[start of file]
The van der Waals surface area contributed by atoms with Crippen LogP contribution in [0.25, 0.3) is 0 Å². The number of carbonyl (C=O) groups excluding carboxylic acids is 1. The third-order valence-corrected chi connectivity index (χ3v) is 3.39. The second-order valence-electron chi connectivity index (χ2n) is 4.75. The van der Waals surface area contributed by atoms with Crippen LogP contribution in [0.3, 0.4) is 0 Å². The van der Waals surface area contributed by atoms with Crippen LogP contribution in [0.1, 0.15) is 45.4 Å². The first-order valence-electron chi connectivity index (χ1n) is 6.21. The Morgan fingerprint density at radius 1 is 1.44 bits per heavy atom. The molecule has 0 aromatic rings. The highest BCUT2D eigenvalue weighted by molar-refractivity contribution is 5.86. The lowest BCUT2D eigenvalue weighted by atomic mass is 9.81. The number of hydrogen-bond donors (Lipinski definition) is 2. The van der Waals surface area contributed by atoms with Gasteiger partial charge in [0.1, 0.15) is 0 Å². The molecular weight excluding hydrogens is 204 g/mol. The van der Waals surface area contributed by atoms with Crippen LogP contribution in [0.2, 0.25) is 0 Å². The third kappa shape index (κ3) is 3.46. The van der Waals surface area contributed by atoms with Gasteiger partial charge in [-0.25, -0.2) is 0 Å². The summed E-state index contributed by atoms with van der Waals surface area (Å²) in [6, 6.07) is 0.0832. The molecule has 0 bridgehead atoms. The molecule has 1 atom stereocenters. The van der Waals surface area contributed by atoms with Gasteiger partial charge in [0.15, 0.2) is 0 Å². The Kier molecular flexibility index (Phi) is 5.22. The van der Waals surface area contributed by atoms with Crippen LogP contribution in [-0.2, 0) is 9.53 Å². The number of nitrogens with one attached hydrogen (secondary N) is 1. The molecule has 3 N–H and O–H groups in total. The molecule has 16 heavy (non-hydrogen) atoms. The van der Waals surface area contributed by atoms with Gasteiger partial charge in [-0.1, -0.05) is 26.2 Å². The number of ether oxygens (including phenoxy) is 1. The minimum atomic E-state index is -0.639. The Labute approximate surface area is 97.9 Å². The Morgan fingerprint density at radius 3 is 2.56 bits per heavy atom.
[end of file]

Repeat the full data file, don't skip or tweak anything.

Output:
The van der Waals surface area contributed by atoms with Crippen LogP contribution in [0.25, 0.3) is 0 Å². The number of carbonyl (C=O) groups excluding carboxylic acids is 1. The third-order valence-corrected chi connectivity index (χ3v) is 3.39. The second-order valence-electron chi connectivity index (χ2n) is 4.75. The van der Waals surface area contributed by atoms with Crippen LogP contribution in [0.3, 0.4) is 0 Å². The van der Waals surface area contributed by atoms with Crippen LogP contribution in [0.1, 0.15) is 45.4 Å². The first-order valence-electron chi connectivity index (χ1n) is 6.21. The Morgan fingerprint density at radius 1 is 1.44 bits per heavy atom. The molecule has 0 aromatic rings. The highest BCUT2D eigenvalue weighted by molar-refractivity contribution is 5.86. The lowest BCUT2D eigenvalue weighted by atomic mass is 9.81. The number of hydrogen-bond donors (Lipinski definition) is 2. The van der Waals surface area contributed by atoms with Gasteiger partial charge in [0.1, 0.15) is 0 Å². The molecular weight excluding hydrogens is 204 g/mol. The van der Waals surface area contributed by atoms with Crippen LogP contribution in [0.2, 0.25) is 0 Å². The third kappa shape index (κ3) is 3.46. The van der Waals surface area contributed by atoms with Gasteiger partial charge in [-0.25, -0.2) is 0 Å². The summed E-state index contributed by atoms with van der Waals surface area (Å²) in [6, 6.07) is 0.0832. The molecule has 0 bridgehead atoms. The molecule has 1 atom stereocenters. The van der Waals surface area contributed by atoms with Gasteiger partial charge in [0.15, 0.2) is 0 Å². The Kier molecular flexibility index (Phi) is 5.22. The van der Waals surface area contributed by atoms with Crippen LogP contribution in [-0.2, 0) is 9.53 Å². The number of nitrogens with one attached hydrogen (secondary N) is 1. The molecule has 3 N–H and O–H groups in total. The molecule has 16 heavy (non-hydrogen) atoms. The van der Waals surface area contributed by atoms with Gasteiger partial charge in [-0.1, -0.05) is 26.2 Å². The number of ether oxygens (including phenoxy) is 1. The minimum atomic E-state index is -0.639. The Labute approximate surface area is 97.9 Å². The Morgan fingerprint density at radius 3 is 2.56 bits per heavy atom.